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Admission office moves forward with random audits

Stanford will implement random auditing of prospective students’ applications starting this application season with early-action applicants, whose credentials are due Nov. 1.

(ANASTASIA YEE/The Stanford Daily)

The Office of Undergraduate Admission will use random audits to hold a portion of the estimated 30,000 students expected to apply to Stanford this year accountable for what they declare to be true in their applications.

Because the implementation of this practice is still in the planning phase, the Admission Office is not yet sure of how many audits it will be able to carry out. Though the practice of verifying and confirming each aspect of an application may be new to Stanford, it will not be the first of its kind in the state of California.

“The University of California system already audits,” Director of Admission Robert Patterson said. “They use different techniques to conduct these audits, including e-mailing and calling students.” Patterson was the deputy director of admission at UC-Berkeley from spring 2009 until he became director at Stanford this fall.

When using the Common Application to apply to Stanford, applicants are prompted to electronically sign agreements stating that their claims are true before the applications can be submitted, thus holding them to the Fundamental Standard.

Current Stanford students are familiar with the Honor Code and the Fundamental Standard, which calls for “respect for order, morality, and personal honor” as necessary traits in a Stanford student and applicant. But for a small number of past applicants, a contract binding them to their work has not been enough to ensure honesty in the application process.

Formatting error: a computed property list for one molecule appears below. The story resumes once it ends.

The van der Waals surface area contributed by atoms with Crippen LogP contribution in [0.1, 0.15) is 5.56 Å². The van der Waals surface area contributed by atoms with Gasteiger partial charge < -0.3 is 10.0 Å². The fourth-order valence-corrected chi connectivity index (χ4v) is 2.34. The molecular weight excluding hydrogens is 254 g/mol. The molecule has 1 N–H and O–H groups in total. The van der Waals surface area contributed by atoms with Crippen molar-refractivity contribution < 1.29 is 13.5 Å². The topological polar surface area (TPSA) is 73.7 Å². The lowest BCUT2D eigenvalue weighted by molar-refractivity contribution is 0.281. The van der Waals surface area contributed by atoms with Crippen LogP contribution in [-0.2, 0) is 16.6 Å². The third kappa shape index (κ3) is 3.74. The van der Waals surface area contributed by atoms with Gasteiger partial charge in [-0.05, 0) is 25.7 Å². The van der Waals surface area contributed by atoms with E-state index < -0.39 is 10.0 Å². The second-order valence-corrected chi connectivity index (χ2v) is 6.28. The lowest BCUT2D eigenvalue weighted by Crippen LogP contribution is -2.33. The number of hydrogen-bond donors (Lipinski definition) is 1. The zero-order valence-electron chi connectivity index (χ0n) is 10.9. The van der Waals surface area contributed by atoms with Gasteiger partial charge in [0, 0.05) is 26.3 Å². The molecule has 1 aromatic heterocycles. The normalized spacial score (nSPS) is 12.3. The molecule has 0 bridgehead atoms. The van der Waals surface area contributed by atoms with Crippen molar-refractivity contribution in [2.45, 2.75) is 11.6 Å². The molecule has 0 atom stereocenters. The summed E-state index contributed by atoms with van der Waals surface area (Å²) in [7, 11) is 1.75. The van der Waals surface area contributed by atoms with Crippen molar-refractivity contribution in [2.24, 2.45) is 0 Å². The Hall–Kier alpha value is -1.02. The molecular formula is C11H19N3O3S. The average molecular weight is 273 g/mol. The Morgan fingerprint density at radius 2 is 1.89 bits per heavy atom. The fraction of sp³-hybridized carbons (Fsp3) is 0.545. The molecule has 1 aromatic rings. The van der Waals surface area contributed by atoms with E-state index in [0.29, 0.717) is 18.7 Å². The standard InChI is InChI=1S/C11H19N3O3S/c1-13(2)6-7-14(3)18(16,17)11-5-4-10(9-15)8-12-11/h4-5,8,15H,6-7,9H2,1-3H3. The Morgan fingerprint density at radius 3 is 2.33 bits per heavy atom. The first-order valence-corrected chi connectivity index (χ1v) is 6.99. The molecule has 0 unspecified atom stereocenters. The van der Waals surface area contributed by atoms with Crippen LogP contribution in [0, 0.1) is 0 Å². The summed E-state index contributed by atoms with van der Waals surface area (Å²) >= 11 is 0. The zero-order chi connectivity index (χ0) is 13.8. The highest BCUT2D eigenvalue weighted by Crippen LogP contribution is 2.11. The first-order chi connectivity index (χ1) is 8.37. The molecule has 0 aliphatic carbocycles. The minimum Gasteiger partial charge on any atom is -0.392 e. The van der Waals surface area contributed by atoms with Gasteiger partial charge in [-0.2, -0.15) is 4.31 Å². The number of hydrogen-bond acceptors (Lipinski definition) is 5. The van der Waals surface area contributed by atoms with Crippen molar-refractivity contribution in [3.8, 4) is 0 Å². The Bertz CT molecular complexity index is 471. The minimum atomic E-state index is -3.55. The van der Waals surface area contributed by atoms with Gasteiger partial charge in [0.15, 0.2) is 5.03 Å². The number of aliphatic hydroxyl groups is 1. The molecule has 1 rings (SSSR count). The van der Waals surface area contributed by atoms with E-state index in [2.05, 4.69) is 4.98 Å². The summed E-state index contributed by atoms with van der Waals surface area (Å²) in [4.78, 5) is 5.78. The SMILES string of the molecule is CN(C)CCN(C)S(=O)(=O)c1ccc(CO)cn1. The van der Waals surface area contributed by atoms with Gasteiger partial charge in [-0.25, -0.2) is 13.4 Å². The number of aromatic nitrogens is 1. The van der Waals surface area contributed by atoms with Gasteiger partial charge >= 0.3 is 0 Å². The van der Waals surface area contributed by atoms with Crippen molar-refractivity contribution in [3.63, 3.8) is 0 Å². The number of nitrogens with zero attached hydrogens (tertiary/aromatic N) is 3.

“Many institutions, including Stanford, have responded to this prominent discussion on the national level of college admissions,” Patterson said.
Students who are chosen to have their application audited will be contacted directly to notify them of their selection in the process. Both the general Common Application and the Stanford Supplement to the Common Application will be included in the auditing procedure.

The issue reached a national audience this summer when alleged academic con artist Adam Wheeler applied and was accepted to Stanford after he was expelled from Harvard and indicted in May on 20 counts of identity theft, larceny and other charges.

Stanford officials in June said the University revoked Wheeler’s admission offer.

In July, Dean of Admission Richard Shaw told The Daily the office was considering a random audit system because of the “issue of dishonesty and forgery on the national level.” He declined to comment on the Wheeler incident specifically.

Patterson said the decision to implement random audits was made independently of the incident.

“The decision to enforce random audits at Stanford does not have to do with Adam Wheeler,” Patterson said. “This is something the admission office has considered doing for a while.”

According to Patterson, the National Association of College Admissions Counseling, which aims to ensure that its member institutions carry out ethical and fair admission practices, is calling for colleges to look into verifying student accomplishments.

“We actively follow the principles and practices of NACAC and the College Board,” Patterson said. “Both organizations have seen an increase in application falsity and want colleges to look into this.”

To ensure that a scandal similar to Wheeler’s never occurs again, the entire admission office, headed by Patterson, will oversee the process of random auditing.

Though applying students may view random auditing as an attempt to “catch” students, Patterson asserts that the Admission Office is hoping to ensure the opposite.

“We do not hope to catch any students,” he said. “Our philosophy in the Admission Office is to keep the process fair for all students, especially honest students. We intend to keep prospective students informed of the process and to make it as transparent as possible.”

  • john

    Auditing to verify application information is long overdue. More should be done than mere sampling.

    Question: What happens if the applicant is caught distorting information other than the application is rejected? There should be some policy to make sure the student can never be admitted again.

  • R. Shaw

    Who’s auditing SU gimmick admissions?